Date of Award

6-1994

Document Type

Thesis

Degree Name

Master of Science (MS)

Program

Nursing

Research Advisor

June H. Larrabee, Ph. D., R. N.

Committee

Margaret Hartig, Ph. D., R. N.

Abstract

The influence of patient values and patient perception of benefits on patient perceptions of quality have not been extensively investigated, even though patient and provider perceptions of quality have been widely studied. Refocusing quality assessment and improvement to include factors that influence patient perceptions of quality is necessary for humanitarian and economic reasons. The health care patient has certain expectations of health care. These expectations are based on the value the patient places on the services. Value is a predictor of patient-perception of quality. The relative worth of patient goals may also be related to patient perceptions of quality. If so, providers need to consider this when giving care and assessing quality. This study was a secondary analysis of a study by Larrabee, “Hospital Patients’ and Nurses’ Perception of Quality". The sample consisted of 199 patients. The purpose of this study was to examine the relationships between quality and value as relative worth and quality and beneficence from the patient’s perspective. There were four key findings. First, a close relationship was found between patient-perceived quality and value and patient-perceived quality and beneficence. These findings supported the proposition that value and beneficence are related to quality. Second, this study provided partial support for the proposition that value as relative worth is related to quality. This finding identifies the need for further research into the qualitative nature of patient goals and their different rankings. Third, patients appeared to value all their goals equally even when pain relief was one of their goals. However, when pain relief was identified as goal one, the achievement of this goal was related to increased patient-perceived quality. Finally, a strongly positive relationship was found among all three patient goals. This indicated that patient goals may be interrelated and interdependent on each other, and that the achievement of one leads to the achievement of the others. The implications for nursing include nurses having patients identify their own health goals. By validating the worth of the patient’s goals, by acknowledging them and assisting in their achievement, the nurse will demonstrate beneficence. As the patient perceives benefits from care, their perceptions of quality should increase. In conclusion, the findings in this study suggest that assisting patients in meeting all their health goals is an important strategy for improving patient outcomes and patient satisfaction. It also may help an agency maintain market share, since satisfied patients are more likely to return for future care.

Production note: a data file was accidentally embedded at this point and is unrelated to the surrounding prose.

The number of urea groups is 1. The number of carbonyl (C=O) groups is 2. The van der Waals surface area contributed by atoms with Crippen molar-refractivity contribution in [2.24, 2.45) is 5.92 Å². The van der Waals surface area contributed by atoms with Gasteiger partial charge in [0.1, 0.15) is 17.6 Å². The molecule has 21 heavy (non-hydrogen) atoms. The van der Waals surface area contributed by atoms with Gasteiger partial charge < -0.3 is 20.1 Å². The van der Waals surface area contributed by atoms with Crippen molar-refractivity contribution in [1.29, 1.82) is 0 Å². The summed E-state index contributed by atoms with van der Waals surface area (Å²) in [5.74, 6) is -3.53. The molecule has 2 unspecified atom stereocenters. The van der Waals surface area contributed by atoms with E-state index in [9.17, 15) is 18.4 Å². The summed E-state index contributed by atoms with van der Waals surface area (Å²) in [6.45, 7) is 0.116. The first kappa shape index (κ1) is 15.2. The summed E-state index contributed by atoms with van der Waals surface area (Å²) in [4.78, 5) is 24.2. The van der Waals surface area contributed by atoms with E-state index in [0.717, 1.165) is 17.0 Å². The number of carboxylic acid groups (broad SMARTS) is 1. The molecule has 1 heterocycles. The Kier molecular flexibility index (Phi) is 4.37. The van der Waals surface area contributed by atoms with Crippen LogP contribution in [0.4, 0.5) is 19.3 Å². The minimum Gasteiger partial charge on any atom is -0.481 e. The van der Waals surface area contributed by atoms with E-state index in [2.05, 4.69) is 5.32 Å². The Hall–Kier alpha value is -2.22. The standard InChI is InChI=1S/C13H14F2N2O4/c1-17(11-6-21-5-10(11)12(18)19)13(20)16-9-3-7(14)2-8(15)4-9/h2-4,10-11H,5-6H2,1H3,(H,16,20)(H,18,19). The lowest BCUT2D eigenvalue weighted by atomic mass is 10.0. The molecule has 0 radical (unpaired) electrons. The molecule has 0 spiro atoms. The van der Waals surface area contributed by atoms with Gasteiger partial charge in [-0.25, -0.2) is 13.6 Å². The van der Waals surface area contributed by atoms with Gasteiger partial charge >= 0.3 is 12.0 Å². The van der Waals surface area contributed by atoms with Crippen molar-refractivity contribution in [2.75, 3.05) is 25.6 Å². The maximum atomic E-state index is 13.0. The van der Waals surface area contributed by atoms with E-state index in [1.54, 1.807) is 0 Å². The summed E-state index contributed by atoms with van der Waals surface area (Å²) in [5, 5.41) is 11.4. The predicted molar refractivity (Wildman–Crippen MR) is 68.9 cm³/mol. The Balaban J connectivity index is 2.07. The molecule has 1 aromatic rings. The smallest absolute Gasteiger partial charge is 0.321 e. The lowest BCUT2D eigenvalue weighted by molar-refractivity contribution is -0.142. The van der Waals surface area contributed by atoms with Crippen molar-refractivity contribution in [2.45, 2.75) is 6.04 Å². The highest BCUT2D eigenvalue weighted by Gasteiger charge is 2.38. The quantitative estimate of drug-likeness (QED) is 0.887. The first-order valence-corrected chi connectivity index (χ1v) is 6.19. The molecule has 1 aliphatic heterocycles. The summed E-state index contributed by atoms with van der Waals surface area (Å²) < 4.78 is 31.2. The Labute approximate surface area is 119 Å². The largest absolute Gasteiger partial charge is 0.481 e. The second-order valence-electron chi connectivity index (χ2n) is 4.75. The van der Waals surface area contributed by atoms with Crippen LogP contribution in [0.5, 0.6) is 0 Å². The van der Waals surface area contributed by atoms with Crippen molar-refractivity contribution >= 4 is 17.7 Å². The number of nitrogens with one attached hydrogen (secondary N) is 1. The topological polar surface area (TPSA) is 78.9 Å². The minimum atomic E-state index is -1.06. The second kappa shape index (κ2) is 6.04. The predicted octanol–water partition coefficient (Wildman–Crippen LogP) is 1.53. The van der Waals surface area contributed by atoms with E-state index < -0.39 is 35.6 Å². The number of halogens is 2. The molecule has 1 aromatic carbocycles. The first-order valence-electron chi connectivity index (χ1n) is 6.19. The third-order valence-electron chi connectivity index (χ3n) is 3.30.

DOI

10.21007/etd.cghs.1994.0425

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